guest post: athena p. "cooper's block"

Friday, September 3, 2010

introducing athena from the family pelton.

As you all know
Luc and I have been making ourselves
a friendship quilt
using Heather Ross's
Far Far Away II fabric collection.

This is my first quilting bee.
And, to be honest, every single block I made for our quilt
was a new endeavor for me.
I tried my hand at triangles
dresden plates
log cabin
and I even gave block design a try.

Lucinda loves stars.
Friendship stars, wonky stars, 8-pointed stars.
You name it, she'll block it.

So I decided, 
if I am going to attempt to design my own block
you know, make one from scratch and all
a star would be most a propos.
And...since all of the blocks we've chosen for our friendship quilt
have a name
I decided to name her block

I guessing I need not explain why.

You'll have to forgive me
this is my first ever attempt at a tutorial.

You'll have to forgive me
this is my first ever attempt at a tutorial.

And I worry I didn't take enough photos along the way.

But as you'll see, this block is REALLY straightforward.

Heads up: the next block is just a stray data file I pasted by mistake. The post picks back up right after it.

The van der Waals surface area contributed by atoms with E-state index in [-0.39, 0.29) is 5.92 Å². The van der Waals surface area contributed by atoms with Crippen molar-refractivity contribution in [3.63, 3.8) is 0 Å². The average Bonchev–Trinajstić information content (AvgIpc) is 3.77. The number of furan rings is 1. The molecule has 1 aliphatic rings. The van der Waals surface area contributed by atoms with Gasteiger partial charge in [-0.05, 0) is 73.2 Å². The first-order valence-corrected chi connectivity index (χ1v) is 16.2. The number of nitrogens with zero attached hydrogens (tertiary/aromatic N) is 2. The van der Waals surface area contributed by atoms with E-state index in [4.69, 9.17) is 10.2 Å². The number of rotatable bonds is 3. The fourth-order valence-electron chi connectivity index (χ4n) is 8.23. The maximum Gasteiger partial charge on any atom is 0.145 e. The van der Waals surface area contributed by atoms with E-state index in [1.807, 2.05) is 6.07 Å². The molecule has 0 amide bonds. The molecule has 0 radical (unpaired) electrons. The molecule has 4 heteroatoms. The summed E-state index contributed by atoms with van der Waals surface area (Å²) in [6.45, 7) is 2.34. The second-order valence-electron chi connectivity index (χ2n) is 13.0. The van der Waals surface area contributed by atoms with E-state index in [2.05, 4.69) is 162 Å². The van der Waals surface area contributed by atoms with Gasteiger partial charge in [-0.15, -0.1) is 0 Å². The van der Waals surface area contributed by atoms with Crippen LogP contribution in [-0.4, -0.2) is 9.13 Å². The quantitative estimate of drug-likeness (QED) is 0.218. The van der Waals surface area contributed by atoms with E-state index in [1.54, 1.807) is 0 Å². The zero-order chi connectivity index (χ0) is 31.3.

(This block measures 12" finished size. You'll need about 1/8 yard for the main part of the star, and the rest can be pieced using up your scrap collection!)

I started by cutting a 6.5" square piece of paper that I used to make the template for the star, and a 6.5" cardboard template for trimming/shaping. Here's a pdf version of the template I used. 

I then drew the center of the star on the sheet of paper, and added a 1/4" seam allowance on either side.  I cut this free from the paper and used it as a template for cutting my fabric.  

I used the same fabric in each of the four 6.5" blocks. You can do the same, OR get wild and crazy and use a different fabric in each quadrant

Once I had all the center pieces cut, I started adding strips of paper until I had a finished square.

I pressed ALL seams open and trimmed off the excess after each strip was added.
So as to make the most economical/efficient use of my fabric scraps.

I did this until I had all four quadrants made.  
Originally I was going to have the small end of each center piece meet in the middle

but after careful consideration
and some much needed input from my husband,
I went the other way.

And the end result is much more of a wonky star.
Which happens to be much more up Luc's alley!

Once all your quadrants are assembled, 
press all seams open
and trim the block to measure 12" square. 

Easy peasy!


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